Clerk of Superior Court
The office of the Clerk of Superior Court was established by the first Constitution of the State of Georgia in 1778 as one of the four constitutional officers in each county. The other constitutional officers are the sheriff, the tax commissioner and the probate judge.
The Clerk is elected to provide service directly to the public on a daily basis either personally or through his/her deputy clerks. The duties of the office are spelled out in the Official Code of Georgia in literally hundreds of statutes created by the state legislature. In addition, the Clerk has an obligation to follow the court rules for each court served.
Essentially, the Clerk runs the business arm of the local court system and answers first and foremost to the public, ensuring the public’s interests and convenience come first. He/she provides some of the most important checks-and-balances within county government and the judicial system. He/she is an impartial, independent county officer and is not an employee or appointee of any county or state commission or the judiciary.
The office of the Clerk of Superior Court performs a wide range of record keeping, information management and financial management functions in the judicial system.
This office also provides court support to each superior court judge. In general, the Clerk’s responsibilities as mandated by the Georgia State Code are to:
- File, record and index all documents related to real estate and personal property transactions in the county.
- File and maintain criminal and civil dockets as well as dockets on domestic suits.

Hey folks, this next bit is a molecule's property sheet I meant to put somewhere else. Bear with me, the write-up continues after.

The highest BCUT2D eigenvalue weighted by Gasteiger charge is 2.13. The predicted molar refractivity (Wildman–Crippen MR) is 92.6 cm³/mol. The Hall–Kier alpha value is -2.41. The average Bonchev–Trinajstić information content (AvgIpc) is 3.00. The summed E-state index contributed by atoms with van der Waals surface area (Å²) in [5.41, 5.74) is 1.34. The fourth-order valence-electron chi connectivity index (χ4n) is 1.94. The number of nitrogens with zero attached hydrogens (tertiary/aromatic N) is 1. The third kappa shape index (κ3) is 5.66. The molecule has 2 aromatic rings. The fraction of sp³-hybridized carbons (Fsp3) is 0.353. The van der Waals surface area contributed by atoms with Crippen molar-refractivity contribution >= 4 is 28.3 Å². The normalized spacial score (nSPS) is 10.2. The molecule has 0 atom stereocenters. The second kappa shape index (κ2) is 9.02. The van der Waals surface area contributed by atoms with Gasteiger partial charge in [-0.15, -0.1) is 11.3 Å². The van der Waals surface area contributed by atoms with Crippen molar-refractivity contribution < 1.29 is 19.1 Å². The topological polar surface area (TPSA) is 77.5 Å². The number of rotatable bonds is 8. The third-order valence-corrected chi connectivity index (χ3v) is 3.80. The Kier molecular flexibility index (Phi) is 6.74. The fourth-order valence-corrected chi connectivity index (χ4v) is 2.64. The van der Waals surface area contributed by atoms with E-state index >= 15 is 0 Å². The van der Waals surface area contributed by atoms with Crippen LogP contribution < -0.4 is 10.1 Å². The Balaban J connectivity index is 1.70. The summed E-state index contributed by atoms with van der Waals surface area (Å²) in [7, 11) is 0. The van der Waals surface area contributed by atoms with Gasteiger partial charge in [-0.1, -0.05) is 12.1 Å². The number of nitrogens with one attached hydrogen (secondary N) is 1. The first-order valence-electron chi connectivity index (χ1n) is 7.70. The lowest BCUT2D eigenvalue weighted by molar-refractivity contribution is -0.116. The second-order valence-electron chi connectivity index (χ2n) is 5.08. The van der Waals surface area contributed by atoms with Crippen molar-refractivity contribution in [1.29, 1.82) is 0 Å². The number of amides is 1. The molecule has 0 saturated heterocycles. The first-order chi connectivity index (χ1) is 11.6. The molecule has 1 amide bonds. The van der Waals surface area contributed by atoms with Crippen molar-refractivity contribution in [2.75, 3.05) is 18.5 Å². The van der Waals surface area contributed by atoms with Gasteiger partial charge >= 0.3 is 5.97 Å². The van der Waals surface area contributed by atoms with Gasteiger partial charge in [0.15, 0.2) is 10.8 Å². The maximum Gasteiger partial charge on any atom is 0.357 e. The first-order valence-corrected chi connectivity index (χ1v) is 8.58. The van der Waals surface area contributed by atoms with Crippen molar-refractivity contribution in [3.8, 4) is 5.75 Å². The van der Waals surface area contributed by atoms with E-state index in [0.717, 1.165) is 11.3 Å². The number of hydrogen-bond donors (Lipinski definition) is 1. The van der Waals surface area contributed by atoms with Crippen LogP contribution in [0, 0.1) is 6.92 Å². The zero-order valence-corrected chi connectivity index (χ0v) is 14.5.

- Attend to the needs of the court in the performance of the duties of the Clerk
- Keep in the Clerk’s office all documents, records, microfilm and dockets and all other things required by the Georgia Codes; and
- Perform all other duties required by Georgia Law.
The Clerk of Court and staff perform numerous functions, many of which come as a surprise to the public. Among these duties and functions are:
- Maintain all court records; criminal, civil and adoption.
- Manage juries at each term of court
- Coordinate and prepare court calendars
- Prepare jury duty notices and witnesses
- Read jury verdicts to the Court
- Manage jury processes
- Attend all court sessions
- Assist all attorneys with court rules
- Execute Notary Public Commission
- Process and record all real estate transactions, plats, liens and personal property instruments
- File recording and Index real estate records
- Issue subpoenas
- Collect and submit real estate transfer tax, intangible tax, POPTF, POAB, Sheriff's Retirement, Library Drug Education Fund, Children's Trust Fund, Clerks' Retirement Jail Fund
- File and record trade names, attorney register
- Record all deeds, UCC statements, Armed Forces discharges.
- Administer oaths
- Collect fines
- Manage and file garnishments
- Process and file adoptions
- Process and file appeals
- Ensure that records are transferred from paper to microfilm for permanent storage
All real estate records and most of the court records are public. These records may be viewed in the Clerk's office.
Limitations on the Clerk's Office
The clerk and deputy clerks desire to help all parties that ask for assistance and will attempt to do so. The clerk and deputy clerks are strictly forbidden to practice law by statute and are restricted in what they can give advice about or assistance in preparing. The clerks have been allowed by the legislature to assist more freely in matters filed in magistrate court and in family violence matters, but any assistance given by this office should not be considered legal advice. Sound legal advice must only come from a licensed practicing attorney and the clerk’s office encourages all parties to seek competent legal advice. We ask that you be understanding with our staff as we attempt to assist you, knowing the limitations we face in assisting each individual party to a case.